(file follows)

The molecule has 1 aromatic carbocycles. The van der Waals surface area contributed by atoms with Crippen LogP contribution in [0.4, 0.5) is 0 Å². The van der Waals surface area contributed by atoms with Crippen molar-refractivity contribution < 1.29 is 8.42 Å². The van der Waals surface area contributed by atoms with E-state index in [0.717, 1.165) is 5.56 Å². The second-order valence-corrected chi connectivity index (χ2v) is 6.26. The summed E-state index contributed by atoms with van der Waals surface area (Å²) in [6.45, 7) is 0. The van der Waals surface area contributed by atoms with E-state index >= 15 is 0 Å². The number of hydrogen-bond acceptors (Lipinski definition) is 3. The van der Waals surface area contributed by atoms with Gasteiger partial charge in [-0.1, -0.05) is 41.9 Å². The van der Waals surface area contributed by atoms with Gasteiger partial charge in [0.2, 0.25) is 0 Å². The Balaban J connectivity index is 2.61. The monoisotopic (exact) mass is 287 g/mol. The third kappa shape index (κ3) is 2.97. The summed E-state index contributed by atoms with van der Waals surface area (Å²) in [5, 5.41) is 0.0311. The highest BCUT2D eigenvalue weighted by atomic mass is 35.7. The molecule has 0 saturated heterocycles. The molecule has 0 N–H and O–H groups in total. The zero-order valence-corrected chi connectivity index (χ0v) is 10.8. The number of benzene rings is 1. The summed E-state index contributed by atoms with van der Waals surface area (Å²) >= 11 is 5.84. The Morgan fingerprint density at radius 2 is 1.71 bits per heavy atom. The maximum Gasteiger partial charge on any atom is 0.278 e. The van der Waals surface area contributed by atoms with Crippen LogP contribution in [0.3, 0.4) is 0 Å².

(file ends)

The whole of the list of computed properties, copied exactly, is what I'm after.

The molecule has 1 aromatic carbocycles. The van der Waals surface area contributed by atoms with Crippen LogP contribution in [0.4, 0.5) is 0 Å². The van der Waals surface area contributed by atoms with Crippen molar-refractivity contribution < 1.29 is 8.42 Å². The van der Waals surface area contributed by atoms with E-state index in [0.717, 1.165) is 5.56 Å². The second-order valence-corrected chi connectivity index (χ2v) is 6.26. The summed E-state index contributed by atoms with van der Waals surface area (Å²) in [6.45, 7) is 0. The van der Waals surface area contributed by atoms with E-state index >= 15 is 0 Å². The number of hydrogen-bond acceptors (Lipinski definition) is 3. The van der Waals surface area contributed by atoms with Gasteiger partial charge in [-0.1, -0.05) is 41.9 Å². The van der Waals surface area contributed by atoms with Gasteiger partial charge in [0.2, 0.25) is 0 Å². The Balaban J connectivity index is 2.61. The monoisotopic (exact) mass is 287 g/mol. The third kappa shape index (κ3) is 2.97. The summed E-state index contributed by atoms with van der Waals surface area (Å²) in [5, 5.41) is 0.0311. The highest BCUT2D eigenvalue weighted by atomic mass is 35.7. The molecule has 0 saturated heterocycles. The molecule has 0 N–H and O–H groups in total. The zero-order valence-corrected chi connectivity index (χ0v) is 10.8. The number of benzene rings is 1. The summed E-state index contributed by atoms with van der Waals surface area (Å²) >= 11 is 5.84. The Morgan fingerprint density at radius 2 is 1.71 bits per heavy atom. The maximum Gasteiger partial charge on any atom is 0.278 e. The van der Waals surface area contributed by atoms with Crippen LogP contribution in [0.3, 0.4) is 0 Å².